Second and more profound problem in this idea of Pascal’s wager to me is the problem of trying to fool a divinity. Is a human being able to fool a divine entity, by putting an effort to try and believe in something that is totally unplausible to the human? It is easy to tell other people that they should believe something, what is hard is to convince them that what you say is true. But it is at least twice as hard to convince yourself of something you really do not find believable to be true. Of course we are sometimes able to convince ourselves of nonreal things just because what we tell ourselves is the way we would want things to be, but still even so, if we would use that method to take the wager as Pascal instruckted, would that not result in us creating a god we would love and then believing in it, rather than taking any god from among the many offered to us by so many different religions and cultures as they are?

I for one would find it very hard, or even impossible, to convince myself of any religion I know of, for them to  be true, even if it gave me the sensation of security, by waging my alledged eternal soul on it. Even if people would be able to fool themselves by taking the wager, would they be able to fool a god? Could a god not see through their true intention and motives as plain selfish and not incorporating any real love for that divinity? As far as I am concerned, love motivated by fear is not real love.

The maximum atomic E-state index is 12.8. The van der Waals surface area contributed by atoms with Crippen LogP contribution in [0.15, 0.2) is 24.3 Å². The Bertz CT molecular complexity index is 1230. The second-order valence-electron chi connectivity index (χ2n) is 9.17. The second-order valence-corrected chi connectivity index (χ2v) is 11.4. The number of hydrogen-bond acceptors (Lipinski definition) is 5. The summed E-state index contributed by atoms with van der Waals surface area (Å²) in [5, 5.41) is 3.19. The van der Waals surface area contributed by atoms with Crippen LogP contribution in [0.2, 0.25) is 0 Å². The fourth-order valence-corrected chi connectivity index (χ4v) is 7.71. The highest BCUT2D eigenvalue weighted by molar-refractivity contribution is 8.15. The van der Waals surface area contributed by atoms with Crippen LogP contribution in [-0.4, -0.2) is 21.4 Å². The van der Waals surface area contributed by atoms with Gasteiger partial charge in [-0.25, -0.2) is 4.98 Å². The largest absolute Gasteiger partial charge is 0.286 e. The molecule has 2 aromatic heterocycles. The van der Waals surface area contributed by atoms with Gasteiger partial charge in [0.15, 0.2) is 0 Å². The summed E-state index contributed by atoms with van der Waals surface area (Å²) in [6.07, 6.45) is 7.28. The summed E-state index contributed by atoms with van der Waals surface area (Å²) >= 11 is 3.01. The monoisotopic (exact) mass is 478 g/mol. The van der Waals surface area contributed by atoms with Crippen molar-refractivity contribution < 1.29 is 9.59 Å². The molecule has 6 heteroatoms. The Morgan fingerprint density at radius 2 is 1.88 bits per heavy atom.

Pascal claims that the existance of a god can not be defended or denied by reason. I must protest. It has been often enough both defended and denied by reason. However, in my opinion, a reasonable defence for such an entity would require more evidence for any of the suggeste deities to exist. There could be a god, that is not observable by any reasonable means, but a god described by any religion I know of, are all such we should be able to observe them and produce more real evidence of their existance than offered. 

If I have here come to the same conclusions as some others, I apologize for boring reading. However, it is to me interresting to find out, if others have come to the same conclusions. What I intend to do after having published this post is to find out what has been said of the wager by others and greater minds than mine.